THE TERRITORY F ROM CHAOS T O NOISE AN I NTRODUCTION T O N OISE M USIC
BY ANDRÉ G PINTO
Abstract This dissertation attempts to discern an ontology of the artistic gesture as a libertarian practice driven by the motto of an inborn paradoxical nature, in order to provide a theoretical, aesthetical and political introduction to noise music in current times. This is made through the theorization and articulation of the idea of a dialectical paradox; the aporia that roots man’s ‘instability’ in the arts practice. It is the attempt of ‘destroying’ ‘art’ in its dissolution in life, for the sake of life itself. It is suggested that man’s eager for creative practice is contained in a paradox ‘primal aesthetical epiphany’ of evolution, which provoked the detachment from survival and an awareness of self, therefore, of self in nature. It is this epiphany that will be the motto for the aesthetical and humanistic search for new forms of ‘free beauty’ in order to reach new territories of the ‘chaos’. This search is understood as a political stance in the human social environment and the main essence of the avant-‐garde programmes. Finally, it is made a contextualization of the world of late capitalism—the society of the spectacle—upon art, and discussed the ‘noise of its silence’.
Contents 1 THE PARADOX OF ART............................................................................................................VII Prélude............................................................................................................................................................ vii Framing the Primal Chaos ....................................................................................................................viii The Paradox of Detachment.................................................................................................................. xii 2 INTERLUDE: ON MUSIC AND TERRITORY ......................................................................XVII The Animal in Music ............................................................................................................................... xvii 3 THE PARADOX OF VANGUARD ........................................................................................ XXIII Aesthetical-Codes and Free Beauty................................................................................................. xxiv The Paradox-Object ..............................................................................................................................xxvii 4 NEW TERRITORIES, NEW PARADOX: THE NOISE OF SILENCE ............................ XXXIV Spectacle, Simulacra............................................................................................................................. xxxv Noise ........................................................................................................................................................ xxxviii 5 APPENDIX..................................................................................................................................XLV 6 BIBLIOGRAPHY.....................................................................................................................XLVII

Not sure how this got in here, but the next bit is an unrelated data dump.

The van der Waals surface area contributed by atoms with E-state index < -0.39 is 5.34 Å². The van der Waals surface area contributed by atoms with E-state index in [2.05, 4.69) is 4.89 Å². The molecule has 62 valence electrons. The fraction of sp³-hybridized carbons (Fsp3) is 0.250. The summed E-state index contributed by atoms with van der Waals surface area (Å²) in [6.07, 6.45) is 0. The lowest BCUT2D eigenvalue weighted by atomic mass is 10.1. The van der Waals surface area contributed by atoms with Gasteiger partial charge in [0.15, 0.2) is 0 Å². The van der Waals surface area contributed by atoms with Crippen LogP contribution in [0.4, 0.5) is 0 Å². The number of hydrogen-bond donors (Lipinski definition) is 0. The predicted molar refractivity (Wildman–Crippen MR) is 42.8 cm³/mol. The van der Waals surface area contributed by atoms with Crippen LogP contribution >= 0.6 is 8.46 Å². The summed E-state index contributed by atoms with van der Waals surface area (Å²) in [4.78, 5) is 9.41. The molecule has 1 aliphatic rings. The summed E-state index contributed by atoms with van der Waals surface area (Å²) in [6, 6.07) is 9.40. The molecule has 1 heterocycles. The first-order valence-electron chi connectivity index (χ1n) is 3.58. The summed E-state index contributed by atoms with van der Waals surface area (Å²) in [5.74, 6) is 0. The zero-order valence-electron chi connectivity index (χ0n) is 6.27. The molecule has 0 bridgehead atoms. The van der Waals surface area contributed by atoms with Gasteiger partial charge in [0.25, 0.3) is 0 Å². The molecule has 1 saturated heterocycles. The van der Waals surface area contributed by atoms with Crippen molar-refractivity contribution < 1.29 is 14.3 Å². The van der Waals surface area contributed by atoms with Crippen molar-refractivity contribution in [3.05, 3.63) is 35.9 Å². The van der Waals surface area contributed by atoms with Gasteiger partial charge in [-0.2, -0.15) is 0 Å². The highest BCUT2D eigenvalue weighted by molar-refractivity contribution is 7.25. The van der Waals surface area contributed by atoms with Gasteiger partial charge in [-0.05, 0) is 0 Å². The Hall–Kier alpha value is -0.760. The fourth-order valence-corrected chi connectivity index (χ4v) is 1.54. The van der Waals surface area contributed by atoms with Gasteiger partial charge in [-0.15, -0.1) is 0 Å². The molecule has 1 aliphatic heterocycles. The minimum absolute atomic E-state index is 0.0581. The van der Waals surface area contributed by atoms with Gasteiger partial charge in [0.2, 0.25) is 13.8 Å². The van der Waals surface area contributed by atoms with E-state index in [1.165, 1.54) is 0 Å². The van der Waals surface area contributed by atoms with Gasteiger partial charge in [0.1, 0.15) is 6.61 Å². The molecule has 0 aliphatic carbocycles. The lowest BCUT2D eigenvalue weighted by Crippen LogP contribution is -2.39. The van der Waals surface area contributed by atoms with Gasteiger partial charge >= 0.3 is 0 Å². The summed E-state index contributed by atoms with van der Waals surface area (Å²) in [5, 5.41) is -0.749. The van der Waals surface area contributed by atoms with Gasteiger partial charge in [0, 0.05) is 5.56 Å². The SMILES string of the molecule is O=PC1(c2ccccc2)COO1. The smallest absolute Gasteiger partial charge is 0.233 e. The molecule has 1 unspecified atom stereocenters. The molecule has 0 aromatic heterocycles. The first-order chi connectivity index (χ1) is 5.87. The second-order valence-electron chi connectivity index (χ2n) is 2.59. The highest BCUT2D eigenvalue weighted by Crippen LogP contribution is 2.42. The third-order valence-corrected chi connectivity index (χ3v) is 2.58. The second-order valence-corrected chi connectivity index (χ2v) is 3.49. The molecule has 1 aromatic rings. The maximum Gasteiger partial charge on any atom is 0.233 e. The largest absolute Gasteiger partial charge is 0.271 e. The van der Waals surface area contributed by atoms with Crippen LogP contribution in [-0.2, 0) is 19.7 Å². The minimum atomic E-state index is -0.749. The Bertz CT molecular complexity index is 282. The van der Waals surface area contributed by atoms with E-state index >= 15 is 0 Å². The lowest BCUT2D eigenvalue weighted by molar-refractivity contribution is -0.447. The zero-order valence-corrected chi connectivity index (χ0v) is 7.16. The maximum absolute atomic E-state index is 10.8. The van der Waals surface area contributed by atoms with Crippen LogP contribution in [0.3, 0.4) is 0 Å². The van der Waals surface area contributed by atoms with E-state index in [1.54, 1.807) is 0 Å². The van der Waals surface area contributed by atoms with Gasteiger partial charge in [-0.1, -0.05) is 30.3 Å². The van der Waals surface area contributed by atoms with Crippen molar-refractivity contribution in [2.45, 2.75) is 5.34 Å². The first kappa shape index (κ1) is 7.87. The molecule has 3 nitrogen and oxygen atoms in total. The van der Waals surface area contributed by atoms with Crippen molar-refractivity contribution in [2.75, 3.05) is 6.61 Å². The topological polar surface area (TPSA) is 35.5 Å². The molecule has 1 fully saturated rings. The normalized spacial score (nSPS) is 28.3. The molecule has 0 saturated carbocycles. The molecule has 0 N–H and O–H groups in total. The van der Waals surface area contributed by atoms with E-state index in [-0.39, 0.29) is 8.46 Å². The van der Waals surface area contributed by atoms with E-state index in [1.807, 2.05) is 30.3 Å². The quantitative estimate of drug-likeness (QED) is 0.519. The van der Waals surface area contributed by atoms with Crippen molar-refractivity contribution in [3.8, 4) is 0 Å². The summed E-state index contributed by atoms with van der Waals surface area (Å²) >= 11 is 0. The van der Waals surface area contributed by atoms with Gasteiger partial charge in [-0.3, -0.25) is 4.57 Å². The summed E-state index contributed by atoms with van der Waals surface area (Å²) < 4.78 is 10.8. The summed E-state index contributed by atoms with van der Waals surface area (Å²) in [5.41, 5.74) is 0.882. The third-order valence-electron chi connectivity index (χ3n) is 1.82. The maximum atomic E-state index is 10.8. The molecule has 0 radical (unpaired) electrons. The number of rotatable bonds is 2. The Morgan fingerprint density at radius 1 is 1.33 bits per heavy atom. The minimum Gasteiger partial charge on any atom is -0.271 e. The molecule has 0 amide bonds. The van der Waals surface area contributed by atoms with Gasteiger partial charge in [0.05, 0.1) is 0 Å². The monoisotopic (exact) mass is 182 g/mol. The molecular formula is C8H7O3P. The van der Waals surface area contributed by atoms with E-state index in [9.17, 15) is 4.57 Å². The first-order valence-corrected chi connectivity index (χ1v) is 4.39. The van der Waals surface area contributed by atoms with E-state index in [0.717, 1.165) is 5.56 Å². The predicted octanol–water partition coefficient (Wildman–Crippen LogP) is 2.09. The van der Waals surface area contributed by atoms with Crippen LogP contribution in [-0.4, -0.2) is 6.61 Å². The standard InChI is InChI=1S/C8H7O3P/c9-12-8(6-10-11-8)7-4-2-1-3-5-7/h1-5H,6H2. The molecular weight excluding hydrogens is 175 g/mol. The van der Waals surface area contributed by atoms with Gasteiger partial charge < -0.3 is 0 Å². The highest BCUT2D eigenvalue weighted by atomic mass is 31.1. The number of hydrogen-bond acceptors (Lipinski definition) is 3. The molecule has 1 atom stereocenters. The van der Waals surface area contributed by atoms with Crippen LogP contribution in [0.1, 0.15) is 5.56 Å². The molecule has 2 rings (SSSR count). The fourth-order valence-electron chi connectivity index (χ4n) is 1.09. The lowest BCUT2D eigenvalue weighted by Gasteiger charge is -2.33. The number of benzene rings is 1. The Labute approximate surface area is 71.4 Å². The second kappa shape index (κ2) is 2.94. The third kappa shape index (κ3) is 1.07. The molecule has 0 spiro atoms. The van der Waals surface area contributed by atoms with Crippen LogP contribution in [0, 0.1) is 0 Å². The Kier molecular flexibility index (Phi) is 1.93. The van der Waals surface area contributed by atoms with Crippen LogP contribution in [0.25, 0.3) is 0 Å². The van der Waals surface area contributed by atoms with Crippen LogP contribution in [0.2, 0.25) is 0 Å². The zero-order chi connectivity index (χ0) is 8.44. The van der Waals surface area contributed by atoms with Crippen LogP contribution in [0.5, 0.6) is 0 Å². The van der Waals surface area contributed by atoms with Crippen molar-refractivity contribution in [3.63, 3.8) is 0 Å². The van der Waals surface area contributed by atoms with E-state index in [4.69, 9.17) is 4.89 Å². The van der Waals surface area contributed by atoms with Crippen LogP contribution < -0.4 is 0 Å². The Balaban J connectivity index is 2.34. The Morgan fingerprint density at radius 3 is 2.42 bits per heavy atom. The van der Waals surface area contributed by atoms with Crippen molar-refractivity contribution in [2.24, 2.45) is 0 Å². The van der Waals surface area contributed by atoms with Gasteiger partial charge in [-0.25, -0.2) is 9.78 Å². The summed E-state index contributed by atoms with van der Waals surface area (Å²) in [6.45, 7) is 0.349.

The Paradox of Art
All the thinking and research I make on ‘art’ and aesthetics assures me more and more of my belief that this term containing a very erratic defining concept is actually an obstacle to what I regard as being the goal of the creative exploration, expression, and experiencing of aesthetics. For the attempt of defining ‘art’ and framing it as a sterile concept is precisely the gesture of confinement that provides it with its own imprisonment. Paradoxically, there is no way of critically analysing the process of aesthetical creativity without utilizing the term ‘art’, even though its definition is never clear. In this chapter I will be making use of it as a signifier for ‘aesthetic product of the human creative genius’, and will attempt to express its aporetic self-‐ destructive nature. This chapter will also provide the necessary base data to what I believe to be the inherent socio-‐political character contained in the root of artistic expression, which will constitute the body of this paper, in order to reach a contextual understanding of ‘noise’ in society of today and ‘noise music’ within it.
Prélude Probably most of us who are interested in the deeper thinking of ‘the arts’ practice and aesthetics have been confronted with the intriguing inner thoughts or actual debates on whether something is or is not art. It is curious how people so many times can be so confident to declare ‘FOR ME this is not art’ based on the fact that it doesn’t demonstrate great technical skills, or simply because it may not be ‘beautiful’. For ‘someone that makes stuff’ (as I usually nominate
myself, for I never really had the nerve to admit that I am an artist and don’t believe I am longing to consider myself one, for it is a social status I do not really aspire to), I am usually comfortable with some of my aesthetical creations to be ‘not art’. Art is not something that I wish what I do to be, not a goal. I care about aesthetics and the way they ‘work’, I feel fairly indifferent on whether it is or not art. But then again, if one wishes to affirm that something ‘is or is not art’ one must sound the question: what is art? And, clearly, with some effort and dialectic one can maybe come up with some answers. But it seems to me that the answers that are given, yet in my understanding are very accurate about what the creative process is all about, they do not seem to reach what I consider to be the paradoxical essence of the existence of ‘art’. And that is exactly the destitution of ‘art’ from its constantly reshaping ‘tower’ (which cyclically in history becomes ivory once in a while) and its dissolution in human creative, aesthetic and philosophic primal nature. A destitution of art for the sake of life and its natural forces; a returning to the first moment of sublime experience.